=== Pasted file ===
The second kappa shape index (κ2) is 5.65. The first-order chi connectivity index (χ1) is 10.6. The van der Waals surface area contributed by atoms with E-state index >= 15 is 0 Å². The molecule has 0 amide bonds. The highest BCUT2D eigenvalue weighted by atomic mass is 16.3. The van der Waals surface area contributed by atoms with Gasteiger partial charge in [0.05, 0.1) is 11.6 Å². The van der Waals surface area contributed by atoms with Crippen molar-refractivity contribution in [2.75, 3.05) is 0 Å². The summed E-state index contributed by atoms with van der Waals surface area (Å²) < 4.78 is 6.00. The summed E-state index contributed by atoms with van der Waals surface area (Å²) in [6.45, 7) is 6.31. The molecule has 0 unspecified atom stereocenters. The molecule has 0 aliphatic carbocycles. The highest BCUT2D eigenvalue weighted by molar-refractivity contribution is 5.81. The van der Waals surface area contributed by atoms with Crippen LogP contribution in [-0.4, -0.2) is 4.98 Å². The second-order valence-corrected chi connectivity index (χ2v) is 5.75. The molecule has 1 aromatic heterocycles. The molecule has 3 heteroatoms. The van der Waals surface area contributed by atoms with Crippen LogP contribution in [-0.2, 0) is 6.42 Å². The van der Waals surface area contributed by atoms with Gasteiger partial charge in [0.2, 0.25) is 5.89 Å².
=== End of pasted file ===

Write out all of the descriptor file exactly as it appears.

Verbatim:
The second kappa shape index (κ2) is 5.65. The first-order chi connectivity index (χ1) is 10.6. The van der Waals surface area contributed by atoms with E-state index >= 15 is 0 Å². The molecule has 0 amide bonds. The highest BCUT2D eigenvalue weighted by atomic mass is 16.3. The van der Waals surface area contributed by atoms with Gasteiger partial charge in [0.05, 0.1) is 11.6 Å². The van der Waals surface area contributed by atoms with Crippen molar-refractivity contribution in [2.75, 3.05) is 0 Å². The summed E-state index contributed by atoms with van der Waals surface area (Å²) < 4.78 is 6.00. The summed E-state index contributed by atoms with van der Waals surface area (Å²) in [6.45, 7) is 6.31. The molecule has 0 unspecified atom stereocenters. The molecule has 0 aliphatic carbocycles. The highest BCUT2D eigenvalue weighted by molar-refractivity contribution is 5.81. The van der Waals surface area contributed by atoms with Crippen LogP contribution in [-0.4, -0.2) is 4.98 Å². The second-order valence-corrected chi connectivity index (χ2v) is 5.75. The molecule has 1 aromatic heterocycles. The molecule has 3 heteroatoms. The van der Waals surface area contributed by atoms with Crippen LogP contribution in [-0.2, 0) is 6.42 Å². The van der Waals surface area contributed by atoms with Gasteiger partial charge in [0.2, 0.25) is 5.89 Å².